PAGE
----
To conclude this series of posts, I must mention the one Colonial regiment that took part in the 28/2/1900 relief, but that is not represented in my medal collection, the Natal Mounted Rifles. Also, the one squadron of the Composite Regiment that missed the early entry into Ladysmith on 28/2/1900 was the company of King's Royal Rifles Mounted Infantry.
The Natal volunteer regiments, including the three squadrons of the Natal Mounted Rifles (NMR), were mobilized on 29/9/1899 and two days later the NMR left for Ladysmith. The regiment took part in the Battles of Elandslaagte (21/10/1899), Rietfontein (Tinta Nyoni) (24/10/1899) and Lombard’s Kop (30/10/1899), before being besieged in Ladysmith. During the siege, men of the NMR took part in the raid on Gun Hill (7/12/1899) and the Battle of Wagon Hill (6/1/1900). The NMR also provided the bodyguard for General Sir George White, commander of the Ladysmith garrison during the siege.
The 26 men of the NMR who missed the siege and who served with the Composite Regiment in the relief force included one man who had been wounded at Rietfontein (Corporal A Austin) and who presumably was unable to rejoin the regiment after he recovered. The reasons for the other 25 men being separated from the regiment are unknown, but illness is the likely cause in at least some instances.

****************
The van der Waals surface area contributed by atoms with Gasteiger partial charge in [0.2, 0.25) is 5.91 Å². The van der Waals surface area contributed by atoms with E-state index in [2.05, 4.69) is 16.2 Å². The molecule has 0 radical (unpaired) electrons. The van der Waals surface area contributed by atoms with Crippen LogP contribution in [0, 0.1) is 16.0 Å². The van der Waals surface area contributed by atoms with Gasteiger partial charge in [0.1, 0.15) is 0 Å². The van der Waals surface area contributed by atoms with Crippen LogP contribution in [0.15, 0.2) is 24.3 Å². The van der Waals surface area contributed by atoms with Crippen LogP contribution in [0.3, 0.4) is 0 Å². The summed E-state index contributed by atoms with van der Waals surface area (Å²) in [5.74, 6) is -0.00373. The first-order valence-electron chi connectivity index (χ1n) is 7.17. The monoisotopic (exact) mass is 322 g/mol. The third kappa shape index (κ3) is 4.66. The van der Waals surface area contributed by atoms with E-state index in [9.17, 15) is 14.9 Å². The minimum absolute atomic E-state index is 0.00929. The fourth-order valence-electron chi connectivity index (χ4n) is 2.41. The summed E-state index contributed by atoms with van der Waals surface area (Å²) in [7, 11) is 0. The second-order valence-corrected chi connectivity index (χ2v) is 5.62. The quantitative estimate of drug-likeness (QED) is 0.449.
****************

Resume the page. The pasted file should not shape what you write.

The small numbers of men of both the NMR and Border Mounted Rifles who served in the Composite Regiment meant that these regiments were seldom mentioned as such in accounts of the relief of Ladysmith.
Rifleman J Mather, 2nd King’s Royal Rifle Corps Mounted Infantry.
John Mather was born in Prescot, near St Helens, Lancashire in May 1873.
Having previous served in the South Stafford Regiment for 33 days, Mather, a labourer by trade, enlisted on 15/7/1892 in Winchester, Hampshire, for seven years with the Colours and five years in the army reserve. He joined at the Rifle Depot as Rifleman 7625 of the King’s Royal Rifle Corps and was posted to the 4th KRRC at Gosport, Hampshire.